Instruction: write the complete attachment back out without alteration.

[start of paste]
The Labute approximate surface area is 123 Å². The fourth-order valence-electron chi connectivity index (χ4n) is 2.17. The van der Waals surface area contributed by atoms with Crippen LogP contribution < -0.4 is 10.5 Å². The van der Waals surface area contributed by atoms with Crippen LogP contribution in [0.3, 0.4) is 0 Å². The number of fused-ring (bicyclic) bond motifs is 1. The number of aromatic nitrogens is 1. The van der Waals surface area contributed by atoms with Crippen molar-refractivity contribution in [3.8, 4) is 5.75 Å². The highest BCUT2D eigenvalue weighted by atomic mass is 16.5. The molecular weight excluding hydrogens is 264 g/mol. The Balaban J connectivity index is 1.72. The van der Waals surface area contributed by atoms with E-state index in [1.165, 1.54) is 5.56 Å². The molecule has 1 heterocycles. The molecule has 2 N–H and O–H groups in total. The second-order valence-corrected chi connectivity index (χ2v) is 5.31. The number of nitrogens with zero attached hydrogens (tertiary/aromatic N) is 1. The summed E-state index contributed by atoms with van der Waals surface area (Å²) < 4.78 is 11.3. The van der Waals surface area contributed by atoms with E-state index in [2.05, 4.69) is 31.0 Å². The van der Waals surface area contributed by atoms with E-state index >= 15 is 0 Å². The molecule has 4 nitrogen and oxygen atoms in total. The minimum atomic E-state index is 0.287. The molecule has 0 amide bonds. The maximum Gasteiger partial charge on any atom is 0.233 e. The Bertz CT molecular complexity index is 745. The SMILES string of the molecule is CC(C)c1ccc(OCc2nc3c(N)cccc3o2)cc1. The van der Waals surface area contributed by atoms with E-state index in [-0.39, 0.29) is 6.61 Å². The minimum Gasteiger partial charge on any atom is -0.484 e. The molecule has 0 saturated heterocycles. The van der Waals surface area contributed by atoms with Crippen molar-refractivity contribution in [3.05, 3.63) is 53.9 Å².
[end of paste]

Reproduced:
The Labute approximate surface area is 123 Å². The fourth-order valence-electron chi connectivity index (χ4n) is 2.17. The van der Waals surface area contributed by atoms with Crippen LogP contribution < -0.4 is 10.5 Å². The van der Waals surface area contributed by atoms with Crippen LogP contribution in [0.3, 0.4) is 0 Å². The number of fused-ring (bicyclic) bond motifs is 1. The number of aromatic nitrogens is 1. The van der Waals surface area contributed by atoms with Crippen molar-refractivity contribution in [3.8, 4) is 5.75 Å². The highest BCUT2D eigenvalue weighted by atomic mass is 16.5. The molecular weight excluding hydrogens is 264 g/mol. The Balaban J connectivity index is 1.72. The van der Waals surface area contributed by atoms with E-state index in [1.165, 1.54) is 5.56 Å². The molecule has 1 heterocycles. The molecule has 2 N–H and O–H groups in total. The second-order valence-corrected chi connectivity index (χ2v) is 5.31. The number of nitrogens with zero attached hydrogens (tertiary/aromatic N) is 1. The summed E-state index contributed by atoms with van der Waals surface area (Å²) < 4.78 is 11.3. The van der Waals surface area contributed by atoms with E-state index in [2.05, 4.69) is 31.0 Å². The van der Waals surface area contributed by atoms with E-state index >= 15 is 0 Å². The molecule has 4 nitrogen and oxygen atoms in total. The minimum atomic E-state index is 0.287. The molecule has 0 amide bonds. The maximum Gasteiger partial charge on any atom is 0.233 e. The Bertz CT molecular complexity index is 745. The SMILES string of the molecule is CC(C)c1ccc(OCc2nc3c(N)cccc3o2)cc1. The van der Waals surface area contributed by atoms with E-state index in [-0.39, 0.29) is 6.61 Å². The minimum Gasteiger partial charge on any atom is -0.484 e. The molecule has 0 saturated heterocycles. The van der Waals surface area contributed by atoms with Crippen molar-refractivity contribution in [3.05, 3.63) is 53.9 Å².